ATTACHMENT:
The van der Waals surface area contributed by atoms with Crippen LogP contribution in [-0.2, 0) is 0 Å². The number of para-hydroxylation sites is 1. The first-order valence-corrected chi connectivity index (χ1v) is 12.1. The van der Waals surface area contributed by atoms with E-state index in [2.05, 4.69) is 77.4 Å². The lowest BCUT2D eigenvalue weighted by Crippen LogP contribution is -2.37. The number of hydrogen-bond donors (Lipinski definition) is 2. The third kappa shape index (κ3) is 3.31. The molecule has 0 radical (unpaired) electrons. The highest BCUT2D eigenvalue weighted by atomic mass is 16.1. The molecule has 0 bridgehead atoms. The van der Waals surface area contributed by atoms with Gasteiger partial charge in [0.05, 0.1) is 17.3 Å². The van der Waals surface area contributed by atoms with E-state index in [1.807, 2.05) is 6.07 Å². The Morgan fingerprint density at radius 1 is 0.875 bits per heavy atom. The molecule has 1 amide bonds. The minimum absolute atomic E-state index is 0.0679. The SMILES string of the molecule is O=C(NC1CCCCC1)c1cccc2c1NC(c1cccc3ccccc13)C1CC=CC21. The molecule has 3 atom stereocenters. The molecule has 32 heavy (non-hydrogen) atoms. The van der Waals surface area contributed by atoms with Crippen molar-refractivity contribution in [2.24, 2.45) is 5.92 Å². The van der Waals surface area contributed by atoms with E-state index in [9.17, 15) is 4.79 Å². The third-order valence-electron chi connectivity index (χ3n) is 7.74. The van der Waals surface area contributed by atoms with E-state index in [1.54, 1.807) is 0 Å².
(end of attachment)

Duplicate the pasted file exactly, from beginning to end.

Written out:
The van der Waals surface area contributed by atoms with Crippen LogP contribution in [-0.2, 0) is 0 Å². The number of para-hydroxylation sites is 1. The first-order valence-corrected chi connectivity index (χ1v) is 12.1. The van der Waals surface area contributed by atoms with E-state index in [2.05, 4.69) is 77.4 Å². The lowest BCUT2D eigenvalue weighted by Crippen LogP contribution is -2.37. The number of hydrogen-bond donors (Lipinski definition) is 2. The third kappa shape index (κ3) is 3.31. The molecule has 0 radical (unpaired) electrons. The highest BCUT2D eigenvalue weighted by atomic mass is 16.1. The molecule has 0 bridgehead atoms. The van der Waals surface area contributed by atoms with Gasteiger partial charge in [0.05, 0.1) is 17.3 Å². The van der Waals surface area contributed by atoms with E-state index in [1.807, 2.05) is 6.07 Å². The Morgan fingerprint density at radius 1 is 0.875 bits per heavy atom. The molecule has 1 amide bonds. The minimum absolute atomic E-state index is 0.0679. The SMILES string of the molecule is O=C(NC1CCCCC1)c1cccc2c1NC(c1cccc3ccccc13)C1CC=CC21. The molecule has 3 atom stereocenters. The molecule has 32 heavy (non-hydrogen) atoms. The van der Waals surface area contributed by atoms with Crippen molar-refractivity contribution in [2.24, 2.45) is 5.92 Å². The van der Waals surface area contributed by atoms with E-state index in [9.17, 15) is 4.79 Å². The third-order valence-electron chi connectivity index (χ3n) is 7.74. The van der Waals surface area contributed by atoms with E-state index in [1.54, 1.807) is 0 Å².